Gay starts off with a wonderful introduction explaining her whole concept of a bad feminist. When women are held to such high standards by society in general, even trying to be a feminist seems like a burden. Some people view you as a crazy man-hater and others expect you to be the paragon of the feminist movement, or what Gay calls 'Capital-F Feminism'. Roxane Gay also admits that she was one of those women who looked down on feminists and didn't want to be labeled as such. Until she realized that being a bad feminist is a completely valid option and, as she puts it, better than being no feminist at all. As a bad feminist, Gay admits that she is imperfect and lives a life full of contradictions, but she is still a feminist. This is something I can really relate to, and I think anyone who is interested in gender equality can as well.
The first few essays after the introduction were very solid in my opinion. Gay writes in a very colloquial way that makes this book seem much more personal than a more academic look at feminism. She does a great job of dealing with tough topics like abortion, rape, or her experiences as a woman of color and then turns right around and makes you laugh with a story about competitive Scrabble tournaments. For me, Gay's weakness is in her essays that come off as an analysis of pop culture, either books, movies, TV shows, or anything else. In almost all of the essays of this type, the pacing seemed extremely awkward. I felt like the essay would trudge along with an overly detailed recap of the book / movie / other in question, then rush to some actual analysis at the very end before ending abruptly. I'll admit that my distaste for these essays might also be somewhat personal, as they remind me of some of my own poorly written essays. You know, the kind where you forget you had a paper to write until the night before and don't have time to do much research or reread the work you're critiquing to actually analyze it. Then you hastily write what little analysis you can think of, which is rushed and lacking in detail, and try to make up for it by filling in the rest of the page limit with an extremely repetitive retelling of the basic plot. Or maybe that's just me...
Overall though, Roxane Gay has put together a very enjoyable collection of essays. Bad Feminist is a book of essays, but is also an equal mix of memoir, humor, social commentary, and critical analysis. While I, personally, could do without the critical analysis, I loved everything else about this book. Bad Feminist is a great read for anyone who has any interest in feminism, especially if they don't want to be called a feminist.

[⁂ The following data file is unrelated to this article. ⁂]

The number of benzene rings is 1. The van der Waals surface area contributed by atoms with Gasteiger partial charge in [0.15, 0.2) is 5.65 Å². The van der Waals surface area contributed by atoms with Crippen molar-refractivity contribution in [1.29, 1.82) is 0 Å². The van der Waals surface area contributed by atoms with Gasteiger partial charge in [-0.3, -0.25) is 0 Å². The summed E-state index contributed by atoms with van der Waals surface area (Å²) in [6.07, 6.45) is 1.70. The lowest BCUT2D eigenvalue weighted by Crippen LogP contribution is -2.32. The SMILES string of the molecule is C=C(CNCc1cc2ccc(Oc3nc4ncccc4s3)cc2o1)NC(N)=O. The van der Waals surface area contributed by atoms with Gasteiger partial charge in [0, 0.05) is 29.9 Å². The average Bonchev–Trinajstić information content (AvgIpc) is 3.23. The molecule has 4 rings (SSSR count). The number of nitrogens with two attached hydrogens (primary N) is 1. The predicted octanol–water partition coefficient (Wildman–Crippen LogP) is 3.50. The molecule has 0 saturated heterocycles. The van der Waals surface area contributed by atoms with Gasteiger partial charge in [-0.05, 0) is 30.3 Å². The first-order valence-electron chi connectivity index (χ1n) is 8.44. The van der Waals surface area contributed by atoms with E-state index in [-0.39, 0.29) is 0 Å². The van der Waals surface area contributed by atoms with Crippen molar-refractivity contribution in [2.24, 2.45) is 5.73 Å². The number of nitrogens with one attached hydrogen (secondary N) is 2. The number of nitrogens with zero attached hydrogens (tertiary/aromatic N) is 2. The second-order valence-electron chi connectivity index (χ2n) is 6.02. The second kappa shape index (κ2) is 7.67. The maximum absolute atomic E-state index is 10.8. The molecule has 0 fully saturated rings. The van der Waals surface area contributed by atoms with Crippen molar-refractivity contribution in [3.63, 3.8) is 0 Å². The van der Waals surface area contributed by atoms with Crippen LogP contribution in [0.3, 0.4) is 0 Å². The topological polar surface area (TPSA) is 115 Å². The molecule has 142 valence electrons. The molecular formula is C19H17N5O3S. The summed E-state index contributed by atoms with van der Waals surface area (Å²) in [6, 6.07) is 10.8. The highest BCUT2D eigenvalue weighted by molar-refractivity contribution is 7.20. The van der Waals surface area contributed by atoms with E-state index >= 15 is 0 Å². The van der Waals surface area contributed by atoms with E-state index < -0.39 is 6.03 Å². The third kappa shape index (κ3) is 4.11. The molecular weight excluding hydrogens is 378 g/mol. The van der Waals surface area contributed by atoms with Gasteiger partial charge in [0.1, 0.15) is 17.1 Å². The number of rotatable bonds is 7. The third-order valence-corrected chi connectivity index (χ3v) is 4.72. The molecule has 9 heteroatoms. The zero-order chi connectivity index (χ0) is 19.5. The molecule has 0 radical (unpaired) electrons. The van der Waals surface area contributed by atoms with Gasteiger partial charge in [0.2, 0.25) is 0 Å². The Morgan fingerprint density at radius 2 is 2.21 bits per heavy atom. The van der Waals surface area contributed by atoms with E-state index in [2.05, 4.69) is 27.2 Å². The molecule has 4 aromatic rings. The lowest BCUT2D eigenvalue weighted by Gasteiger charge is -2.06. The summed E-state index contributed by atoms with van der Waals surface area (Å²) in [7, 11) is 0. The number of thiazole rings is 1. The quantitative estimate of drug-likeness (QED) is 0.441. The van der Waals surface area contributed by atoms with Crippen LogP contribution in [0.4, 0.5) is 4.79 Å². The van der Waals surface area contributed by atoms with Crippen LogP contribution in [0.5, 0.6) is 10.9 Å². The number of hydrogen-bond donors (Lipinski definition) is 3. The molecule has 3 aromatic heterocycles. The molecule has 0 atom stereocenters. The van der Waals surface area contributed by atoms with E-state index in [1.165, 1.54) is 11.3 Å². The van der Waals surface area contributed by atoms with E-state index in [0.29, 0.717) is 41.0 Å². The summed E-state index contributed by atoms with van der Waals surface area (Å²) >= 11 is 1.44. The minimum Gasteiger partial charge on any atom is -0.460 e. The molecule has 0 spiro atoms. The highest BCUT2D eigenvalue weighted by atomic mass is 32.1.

This is also my eighth book for the summer reading challenge from summerreadingonline.blogspot.com and I will be using it for the challenge to read a book by an author of color.
Wednesday, July 8, 2015
I had a hard time decided how to rate this book. On the one hand, I really like that Wittlinger chose to write about a FTM transgender teen who is proud of his identity and open about it. On the other hand, the writing was mediocre and some of the characters were pretty shallow. In the end I decided to settle for two paws.
Grady, formerly Angela, feels that coming out is the right decision. Overall he's glad he did, but he didn't expect how his friends and family would react. Especially his best friend Eve, who completely ignores him at school and when she does talk to him, keeps calling him Angela.
Life at school also becomes harder. Other students stare at Grady in the hallway, he doesn't have any friends since Eve stopped talking to him, and most of his teachers are not supportive at all. Grady starts to feel overwhelmed until he finds an unexpected ally in the P.E. coach Ms. Unger and a new friend, Sebastian. These two characters really made the book for me because they are supportive, but also actually have some personality.
Grady also realizes he has feelings for Kita, but I think this is one of the weaker plot lines. All we know about Kita is that she is half African American, half Japanese, and apparently awesome. Oh, and she has a boyfriend, but because they are fighting Sebastian encourages Grady to make a move. This was one of the few times I really didn't like Sebastian or Grady for going along with him.